To begin their 52nd season, Arizona Theatre Company brings us a mere whiff of a play, Native Gardens by Karen Zacarías. It's funny and well done, and all things considered, we can hardly get enough fun these days. It's especially true for our neighborhood, with talk of walls and borders and such. And wouldn't you know, Zacarías has planted some of these rather serious issues in her story line and nurtures them along rather expertly. The blossoming result of her green thumb is Native Gardens.
Her focus is on two couples. Frank and Virginia Butley (Bill Geisslinger and Robynn Rodriguez) are long-time residents of an upscale neighborhood in D.C. Frank has found in retirement a passion for gardening—of the English garden variety. The other couple, Pablo and Tania Del Valle (Keith Contreras and Arlene Chico-Lugo) have just moved in next door. They're young and ambitious and are fine with taking on a rather run-down home to make it theirs for their growing family. Tania, who's finishing her dissertation, is quite pregnant, and Pablo is a lawyer who longs to make partner in his firm. She has ideas about their little backyard, which abuts the Butleys', but she is taken with the idea of using a more natural approach to the outside space. She will depend on native species to nourish a little ecosystem, with the attendant insects and other critters that will support the sustainability of it all.
Also in their backyard is a huge old oak tree, rather in need of care. It's sort of what sold them on the house.
So, can you guess what's coming?
Well, of course you can. But Zacarías surprises us with a little table-turning and shoe-on-the-other-foot unpredictibility. This perfectly skews what we think we see coming and puts the kibosh on our potential judgments.
The two couples have been introduced with neighborly visitation involving wine and chocolate and, of course, more than a bit of curiosity. There are assumptions by the well-established couple made about the ethnicity of the newcomers, who are rather dark skinned and dark haired, an assumption which is challenged by Pablo and Tania as the couples converse one fine evening. They are not Mexican. He is from Chile and she is from New Mexico. The talk turns to Frank's lovely flowers and the younger couple asks if it would be a problem if they took down that awful and broken chainlink fence separating the two yards. Not at all, is the reply, and thus begins the discussion of their differing approaches to gardening. Do you use pesticides? Queries Tania. Constantly, Frank replies.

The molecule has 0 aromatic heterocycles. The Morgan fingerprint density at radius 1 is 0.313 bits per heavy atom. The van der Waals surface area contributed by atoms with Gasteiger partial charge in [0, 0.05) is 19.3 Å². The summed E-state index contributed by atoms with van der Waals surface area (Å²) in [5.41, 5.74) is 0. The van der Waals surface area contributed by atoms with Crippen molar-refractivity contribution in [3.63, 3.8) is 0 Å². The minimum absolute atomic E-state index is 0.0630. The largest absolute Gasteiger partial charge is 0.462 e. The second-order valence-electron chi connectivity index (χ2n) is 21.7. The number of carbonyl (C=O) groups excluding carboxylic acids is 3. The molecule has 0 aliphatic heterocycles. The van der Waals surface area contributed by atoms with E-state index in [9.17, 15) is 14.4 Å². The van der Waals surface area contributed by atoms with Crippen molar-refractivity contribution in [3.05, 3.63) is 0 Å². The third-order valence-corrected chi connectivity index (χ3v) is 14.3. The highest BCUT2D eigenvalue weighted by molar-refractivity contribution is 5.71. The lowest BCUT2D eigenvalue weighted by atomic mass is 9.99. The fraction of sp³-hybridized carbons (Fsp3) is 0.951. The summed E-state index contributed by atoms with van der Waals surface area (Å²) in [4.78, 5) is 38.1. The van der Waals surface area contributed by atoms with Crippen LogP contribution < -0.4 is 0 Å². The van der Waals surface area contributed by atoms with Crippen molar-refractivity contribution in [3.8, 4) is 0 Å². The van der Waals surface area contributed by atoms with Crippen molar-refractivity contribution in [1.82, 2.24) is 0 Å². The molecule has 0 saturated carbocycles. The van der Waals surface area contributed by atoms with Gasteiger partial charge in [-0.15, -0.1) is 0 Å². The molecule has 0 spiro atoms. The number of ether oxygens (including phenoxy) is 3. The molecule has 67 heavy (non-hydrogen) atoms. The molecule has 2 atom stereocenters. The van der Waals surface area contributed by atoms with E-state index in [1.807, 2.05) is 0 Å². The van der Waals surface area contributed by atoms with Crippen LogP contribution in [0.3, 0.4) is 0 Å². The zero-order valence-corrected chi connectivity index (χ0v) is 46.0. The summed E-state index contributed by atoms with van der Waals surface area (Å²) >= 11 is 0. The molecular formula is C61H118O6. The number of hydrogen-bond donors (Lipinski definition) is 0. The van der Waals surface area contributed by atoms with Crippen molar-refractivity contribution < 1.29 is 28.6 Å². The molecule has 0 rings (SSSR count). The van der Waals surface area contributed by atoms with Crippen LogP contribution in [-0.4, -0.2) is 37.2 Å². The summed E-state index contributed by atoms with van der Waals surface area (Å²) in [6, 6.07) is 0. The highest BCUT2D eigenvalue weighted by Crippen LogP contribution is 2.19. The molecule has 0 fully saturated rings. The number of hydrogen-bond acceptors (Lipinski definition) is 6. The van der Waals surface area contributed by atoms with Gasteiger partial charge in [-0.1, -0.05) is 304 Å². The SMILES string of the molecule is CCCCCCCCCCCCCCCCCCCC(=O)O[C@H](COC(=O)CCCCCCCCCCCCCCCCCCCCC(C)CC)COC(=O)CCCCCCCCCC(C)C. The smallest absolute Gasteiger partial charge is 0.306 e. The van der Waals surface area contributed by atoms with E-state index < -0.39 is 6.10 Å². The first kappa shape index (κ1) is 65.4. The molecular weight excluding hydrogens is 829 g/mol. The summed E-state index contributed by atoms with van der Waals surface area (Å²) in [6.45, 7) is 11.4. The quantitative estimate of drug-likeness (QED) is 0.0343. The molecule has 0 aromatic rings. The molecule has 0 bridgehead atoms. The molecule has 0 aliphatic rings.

What facilitates the drama of the piece is that Pablo has made a rather bone-headed and thoughtless invitation to his entire firm to come to a party the next weekend, thank you very much. But since the house is in disrepair and disarray, the couple decide that perhaps they could get the yard in shape. They will replace the chainlink fence with a wooden one and scurry to plant and prune their habitat into a version of readiness for company.
That's when it happens. In reviewing property lines, the young couple discover that the well-off white folks (yes, it's come to that because, by this time, a few issues had been tweaked by uncomfortable folks on each side of the fence) had actually been gardening beyond the legal property line.
Zacarías muddles things here. Frank is yearning to win the neighborhood Horticultural Society award, and his garden will be judged next week. Besides, they've used those flower beds for years. But company's coming and the fence needs to be up in just a few days, sneer the new neighbors. We almost want to scream out, just postpone things until cooler heads can prevail. But, no. Wouldn't be much at stake in the present, which is where we need it. So we sigh and carry on.
Tania seems likely to give the neighbors the extra few square feet, but ordinarily laid-back Pablo makes a strong case for reclaiming what's rightfully theirs, especially when it's actually a matter of money—by his calculations, $38,000. That's enough to get Tania riled, and her "let's work things out like we women can do" leads to an explosive blast of Spanish-language unpleasantries.
Although there is predictable comic stuff happening here, Zacarías gives us some real fun as she plays with role reversals. For instance, legally, Frank and Virginia can claim adverse possession, informally known as squatters' rights. These two? Heavens! That leads to an exclamation by the youngsters, "You mean, we're the man?"
Although just about every ugly "-ism" in the book—racism, ageism, classism, sexism all get a moment and a laugh— Zacarías isn't creating a heavily weighted discussion. No, they are there because they need to be, but it's all in fun.
Jane Jones directs with just the right (and light) touch, and an excellent cast keeps all the -ism balls in the air while creating likable characters all. Contreras' initial enthusiasm turns to puffed up "We've got the law on our side" strutting and fretting, and diminutive, laidback Tania shows she can be tough-as-nails when provoked. Rodriguez wears her staunch Republican sensibilities with ease, but is not above reaching for a chain saw if necessary. And quiet but entitled Geisslinger so loves his flowers, he's quite willing to caress and kiss them.
Carey Wong's set is fine, although there is just really nothing you can do to convince us that Frank's flowers are the real deal. And Brian Jerome Peterson's sound is terrific, especially as a group of enthusiastic landscapers appear from time to time to begin their work on Pablo and Tania's backyard.
Native Gardens is a nifty little piece that pokes at all of us, no matter our persuasion, and our need to establish a line in the sand to announce this is mine, that is yours. It matters little that when the wind changes direction, that carefully determined line will likely disappear.